The Frumpurge And Immigration Reform

One of many
blessings of being liberated from my

book
on the teacher union is that I get to surf the
web more, particularly in response to

repeated requests
that VDARE.COM establish some sort
of weblog. Recently, I actually had enough time to waste
a few minutes looking at National Review Online`s

The Corner
. The

girlyboys
seem to spend a lot of time congratulating
each other there – and, of course, making frequent
fawning references to William F. Buckley. The curious
overall impression is of a band of baboons combing
through each other`s fur for fleas, while gibbering and
casting nervous glances at the dozing alpha male.

I don`t
think the format would work for us.

The
girlybaboons been gibbering most recently about David
Frum`s extraordinary attempt to channel the expected
patriotic response to the Iraq invasion into a purge of
paleoconservatives. (Frum tried exactly the

same thing
– complete with reference to a “brilliant
interview” by Buckley – after helping stir up the

Righteous Right
lynch mob against Trent Lott in
December. But I guess no-one noticed.)

The
paleoconservatives are quite capable of defending
themselves. (For Gene Callahan on

lewrockwell.com
, click

here
; for Justin Raimondo on

AntiWar.com
, click

here
; for Tom Fleming in

Chronicles
, click

here
.)  I`ve already

pointed out
that the VDARE.COM letter that
apparently excited David`s anti-anti-Semitism and got us
included on his purge list was in fact commenting on a
review essay of Kevin MacDonald`s work by his own
National Review
colleague John Derbyshire. (For more
from Derbyshire on the legitimacy of discussing
MacDonald, click

here
.)

But another
Derbyshire

deviation
(watch that big baboon, John!) provoked

this
from Frum on in his NRO column on March 19,
which does require a correction:


“John Derbyshire
suggests that we owe the paleos a debt of gratitude for
keeping the immigration-reform issue alive. I think it`s
closer to the truth that they have nearly killed it.
Think how amazing it is that not even the revelations
that the INS sent posthumous visas to 9/11 killers could
make immigration a political issue. That tells you
something about how radioactive the paleos have rendered
the issue. I think too that the paleos` hostility to the
war on terror has inhibited from effectively making a
connection between the war and immigration. It`s odd,
isn`t it, to say “I want to curb immigration so as to
more successfully prosecute a war I oppose?”

(No, it`s
not odd. Immigration reform could well be a

substitute
for war. It is certainly an essential
complement.)

I have to
make a confession: I once helped David get a job at
Forbes
Magazine. The knock on him there was that he
was an ideologue and not a good reporter. I don`t really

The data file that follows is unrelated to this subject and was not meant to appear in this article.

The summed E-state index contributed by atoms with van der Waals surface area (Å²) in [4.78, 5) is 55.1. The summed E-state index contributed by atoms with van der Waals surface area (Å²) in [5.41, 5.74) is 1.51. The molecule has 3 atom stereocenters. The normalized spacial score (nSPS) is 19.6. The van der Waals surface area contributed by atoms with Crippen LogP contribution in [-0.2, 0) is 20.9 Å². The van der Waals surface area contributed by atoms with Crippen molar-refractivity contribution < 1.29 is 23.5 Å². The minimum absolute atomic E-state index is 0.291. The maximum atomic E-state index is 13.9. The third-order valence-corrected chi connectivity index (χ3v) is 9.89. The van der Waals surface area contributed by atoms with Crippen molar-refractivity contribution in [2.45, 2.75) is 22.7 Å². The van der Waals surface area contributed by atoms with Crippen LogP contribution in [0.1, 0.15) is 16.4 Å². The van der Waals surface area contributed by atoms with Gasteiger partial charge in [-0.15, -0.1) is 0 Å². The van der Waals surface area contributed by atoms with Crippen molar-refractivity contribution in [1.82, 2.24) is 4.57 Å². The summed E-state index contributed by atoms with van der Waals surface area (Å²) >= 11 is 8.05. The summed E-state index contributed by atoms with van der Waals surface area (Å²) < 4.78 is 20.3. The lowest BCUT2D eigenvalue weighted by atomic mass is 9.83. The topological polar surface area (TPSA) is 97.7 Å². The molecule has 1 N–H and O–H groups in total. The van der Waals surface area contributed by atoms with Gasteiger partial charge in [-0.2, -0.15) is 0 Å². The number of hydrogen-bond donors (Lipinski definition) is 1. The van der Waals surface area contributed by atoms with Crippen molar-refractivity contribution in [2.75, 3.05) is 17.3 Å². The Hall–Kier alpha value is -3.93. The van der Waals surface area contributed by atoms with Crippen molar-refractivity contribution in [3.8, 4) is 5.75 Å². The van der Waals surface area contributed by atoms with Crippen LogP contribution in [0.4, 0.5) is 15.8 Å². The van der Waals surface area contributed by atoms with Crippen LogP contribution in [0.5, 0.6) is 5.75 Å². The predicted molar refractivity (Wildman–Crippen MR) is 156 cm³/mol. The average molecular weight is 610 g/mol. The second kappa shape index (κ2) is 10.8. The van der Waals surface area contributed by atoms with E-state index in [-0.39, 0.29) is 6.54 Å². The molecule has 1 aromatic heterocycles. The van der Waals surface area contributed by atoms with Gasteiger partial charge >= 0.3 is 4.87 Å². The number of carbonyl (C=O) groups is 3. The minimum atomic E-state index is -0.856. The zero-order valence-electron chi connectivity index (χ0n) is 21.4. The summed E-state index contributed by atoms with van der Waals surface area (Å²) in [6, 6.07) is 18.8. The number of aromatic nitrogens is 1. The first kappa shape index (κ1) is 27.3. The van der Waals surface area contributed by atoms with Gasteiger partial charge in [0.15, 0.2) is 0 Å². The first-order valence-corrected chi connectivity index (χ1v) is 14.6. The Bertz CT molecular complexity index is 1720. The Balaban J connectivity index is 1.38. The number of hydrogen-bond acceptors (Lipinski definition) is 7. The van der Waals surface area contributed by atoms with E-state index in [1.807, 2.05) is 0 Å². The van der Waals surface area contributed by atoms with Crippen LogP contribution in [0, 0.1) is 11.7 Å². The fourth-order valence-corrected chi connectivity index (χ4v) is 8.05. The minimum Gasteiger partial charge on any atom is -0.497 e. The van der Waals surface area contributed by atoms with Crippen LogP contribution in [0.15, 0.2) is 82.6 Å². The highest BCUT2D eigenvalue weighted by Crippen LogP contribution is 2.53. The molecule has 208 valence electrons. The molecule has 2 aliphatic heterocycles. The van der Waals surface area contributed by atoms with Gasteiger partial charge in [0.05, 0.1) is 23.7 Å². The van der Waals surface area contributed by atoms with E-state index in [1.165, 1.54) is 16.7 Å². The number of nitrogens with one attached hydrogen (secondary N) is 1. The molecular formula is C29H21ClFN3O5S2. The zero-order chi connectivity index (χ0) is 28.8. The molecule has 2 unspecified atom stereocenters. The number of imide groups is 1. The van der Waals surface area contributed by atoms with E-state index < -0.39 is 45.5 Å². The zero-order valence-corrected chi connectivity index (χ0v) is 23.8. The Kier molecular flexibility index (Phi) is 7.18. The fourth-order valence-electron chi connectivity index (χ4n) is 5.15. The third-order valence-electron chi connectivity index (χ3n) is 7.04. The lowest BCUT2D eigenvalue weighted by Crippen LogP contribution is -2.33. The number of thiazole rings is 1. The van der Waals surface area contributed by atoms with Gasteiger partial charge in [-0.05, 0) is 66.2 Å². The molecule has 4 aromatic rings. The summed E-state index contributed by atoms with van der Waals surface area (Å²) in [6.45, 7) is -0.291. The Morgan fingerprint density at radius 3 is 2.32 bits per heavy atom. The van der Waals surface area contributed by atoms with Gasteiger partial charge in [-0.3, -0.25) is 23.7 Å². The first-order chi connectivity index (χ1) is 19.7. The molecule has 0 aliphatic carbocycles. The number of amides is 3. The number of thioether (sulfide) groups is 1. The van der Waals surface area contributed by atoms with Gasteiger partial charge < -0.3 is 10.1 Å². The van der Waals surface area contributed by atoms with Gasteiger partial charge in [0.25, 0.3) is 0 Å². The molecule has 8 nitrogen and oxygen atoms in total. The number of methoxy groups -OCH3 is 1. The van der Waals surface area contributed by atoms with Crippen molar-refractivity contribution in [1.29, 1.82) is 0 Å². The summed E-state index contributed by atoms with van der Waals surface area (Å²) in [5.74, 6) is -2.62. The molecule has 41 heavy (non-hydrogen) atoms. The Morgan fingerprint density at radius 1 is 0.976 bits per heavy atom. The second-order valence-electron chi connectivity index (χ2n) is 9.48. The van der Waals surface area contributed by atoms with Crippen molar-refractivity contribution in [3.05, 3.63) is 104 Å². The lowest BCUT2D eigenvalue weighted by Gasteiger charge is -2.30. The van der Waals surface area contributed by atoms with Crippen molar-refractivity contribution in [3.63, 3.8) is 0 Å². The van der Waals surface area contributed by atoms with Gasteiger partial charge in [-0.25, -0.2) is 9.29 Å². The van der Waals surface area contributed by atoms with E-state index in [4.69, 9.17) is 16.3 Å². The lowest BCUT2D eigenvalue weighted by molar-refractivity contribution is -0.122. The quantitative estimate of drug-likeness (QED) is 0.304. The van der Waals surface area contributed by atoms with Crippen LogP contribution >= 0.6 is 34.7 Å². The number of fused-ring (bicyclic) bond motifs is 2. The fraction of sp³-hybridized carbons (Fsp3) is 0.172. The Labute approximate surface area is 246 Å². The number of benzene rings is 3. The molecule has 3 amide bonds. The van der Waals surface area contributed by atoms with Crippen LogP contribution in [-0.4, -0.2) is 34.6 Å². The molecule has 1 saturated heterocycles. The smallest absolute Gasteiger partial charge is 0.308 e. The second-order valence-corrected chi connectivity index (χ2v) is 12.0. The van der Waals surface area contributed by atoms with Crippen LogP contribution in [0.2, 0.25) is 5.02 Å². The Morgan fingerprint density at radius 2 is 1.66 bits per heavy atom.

believe this – it is the standard media bureaucrat
criticism of any conservatives in the newsroom – but he
may well be primarily a scholar. His work is always a
polished, even brilliant, edifice, but when you get up
close you can see the factual gaps, glossed over by
ingenious theorizing.

Which is
the case here.

  1. Many of the advocates of immigration reform have
    never taken a position on the war (VDARE.COM) or
    actually favor it (
    Michelle
    Malkin
    , Bill O`Reilly, Michael Savage).

  1. Many of the most prominent critics of immigration
    in the media are not paleoconservatives.  (See
    most if not all the above.)

  1. Not all paleoconservatives pay much attention to
    immigration and one of Frum`s favorites, Chronicles Editor Tom
    Fleming,

    announced
    two years ago that “we have lost the
    immigration battle
    ” and that his magazine`s focus in
    future would be elsewhere. On Frum`s theory, the issue
    ought to have become less, not more, “radioactive.”

  1. Until the advent of the internet, all of the
    paleoconservatives together, real and alleged, had
    less influence than National
    Review.
    So the real question is why Buckley chose to
    fire John O`Sullivan in the summer of 1997 – his
    departure was not announced until the following year,
    when Buckley lied about it to his board and even


    old friends
    , claiming O`Sullivan was “resigning to
    write a book” – and to

    abandon
    the cause of immigration reform which it had
    been championing, as
    noted by the Wall Street Journal`s

    Bob Bartley
    and First Things`

    Richard Neuhaus
    .

If immigration
reform became the exclusive property of the paleos, it
was because Buckley handed it to them.

Partly, Buckley was
just jealous of O`Sullivan. Partly, he craved the
flattery of the immigration-shy Beltway Republicans – a
sea-change, given National Review`s origins as a
critic of the GOP Establishment, fully justifying our

campaign
to rename the magazine Goldberg Review,
after its most successful Beltway courtier. And partly,
he was afraid of…what?

That will take
another article.